Two events In “active” copula clauses, the copular clause refers to one event and the event represented in the “Cause” head is another event. So it is not enough to say that the copular clause refers to a different event in these cases, namely, to an active event. – Early proposals, Partee 1977: 2 copulas. They can have different participants: (9) John was cruel to Bill by humiliating his father. CRUEL (John, Bill) HUMILATE (john, Bill’s father)
John was nice to Bill TP John i T T Be Be AdjP (= Small Clause) nice CauseP t i CauseP Cause ApplP (implicit event) PP Appl to Bill
Proposal (part II) This perspective can account for other characteristics of MPs.
Other Syntactic Properties of MPs MPs can have a control infinitival as their complement (Stowell 1991) (11) John was silly to sell his shares (12) John was cruel to humiliate Bill’s father We know already that RMPs can have a PP as a complement: (13) John was cruel to Bill (14) ??John was silly to Bill The control infinitival and the PP complement cannot co- occur (Stowell 1991; Arche 2006; Kertz 2006; Landau 2009): (15) * John was cruel to Bill to humiliate his father
Idea The INFINITIVE and the PP cannot co-occur because each complement complies with a different syntactic frame: – INFINITIVE: state structure – PP (beneficiary/goal): active structure – with Cause.
Conclusions All these contrasts can be accounted for by differences in the event structure in a uniform way. The differences between state and active readings derive from the different syntactic frames of the “subjects” of the Small Clauses.
Agency emerges in the presence of a head denoting some sort of active event (Cause). The control infinitival and the PP complement cannot co-appear because the functional structure they form part of is different and contradictory. In the same direction than semantic analysis by Kertz 2006.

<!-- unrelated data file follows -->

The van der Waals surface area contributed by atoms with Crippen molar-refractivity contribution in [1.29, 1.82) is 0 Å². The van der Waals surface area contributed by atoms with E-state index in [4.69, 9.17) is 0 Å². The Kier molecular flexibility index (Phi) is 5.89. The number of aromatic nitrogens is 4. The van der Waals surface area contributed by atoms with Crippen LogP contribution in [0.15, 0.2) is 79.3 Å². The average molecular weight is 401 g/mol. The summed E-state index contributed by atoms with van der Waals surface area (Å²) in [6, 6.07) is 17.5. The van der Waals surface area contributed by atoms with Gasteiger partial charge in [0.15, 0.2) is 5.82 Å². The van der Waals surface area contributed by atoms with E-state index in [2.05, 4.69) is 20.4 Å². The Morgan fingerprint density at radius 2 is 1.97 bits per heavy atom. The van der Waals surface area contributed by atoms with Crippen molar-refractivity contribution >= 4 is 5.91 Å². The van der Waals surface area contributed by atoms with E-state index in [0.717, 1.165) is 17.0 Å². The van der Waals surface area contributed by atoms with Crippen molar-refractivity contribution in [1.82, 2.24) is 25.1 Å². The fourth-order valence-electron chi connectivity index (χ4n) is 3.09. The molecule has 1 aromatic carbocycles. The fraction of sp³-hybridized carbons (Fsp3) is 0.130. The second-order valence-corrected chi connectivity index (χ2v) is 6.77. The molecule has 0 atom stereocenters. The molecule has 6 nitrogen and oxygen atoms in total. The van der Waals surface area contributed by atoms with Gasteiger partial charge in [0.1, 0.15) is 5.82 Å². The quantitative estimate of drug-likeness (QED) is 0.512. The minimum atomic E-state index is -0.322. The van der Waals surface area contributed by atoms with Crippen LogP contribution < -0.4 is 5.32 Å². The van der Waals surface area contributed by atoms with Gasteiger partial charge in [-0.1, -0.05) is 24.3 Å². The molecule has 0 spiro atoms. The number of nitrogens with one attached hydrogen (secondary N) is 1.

Previous proposals Stowell 1991; Landau 2009. These clauses are Stage-Level However – SL-ness does not amount to activity: there are SL stative clauses: (16) Bill is sick (*on purpose). – Languages showing a distinction in the copula that can be described in terms of IL/SL do not show a compulsory use of the SL copula in these cases.
Spanish copular cases Carlson 1977: – Stage is defined as “a spatially and temporally bounded manifestation of something.” – An individual is defined as “that whatever-it-is that ties a series of stages together to make them stages of the same thing.”
In Spanish, IL copular constructions can be agentive (Arche 2006), (16): (16) Juan es guapo Juan SER(IL-copula)-pres-3ps handsome ‘Juan is a handsome person’ (17) Juan está guapo Juan ESTAR(SL)-pres-3ps handsome ’Juan looks handsome’ – compatible with Juan being an unattractive person. (18) Juan es amable con Pedro a propósito Juan SER(IL-copula)-pres-3ps nice with Pedro on pupose ‘Juan is nice to Pedro on purpose’
Can the study of these clauses tell us anything about the state/activity alternation? – The doctor/blood blocked the vessel (Kratzer 2000) Can we still say we have a stativizer whenever we have an adjective? Maybe we can have it here as well and say that the event is in sort-of the scope of the state denoted by the adjective and that is why the event is understood as “cruel” etc. as well. (Structure slide 17)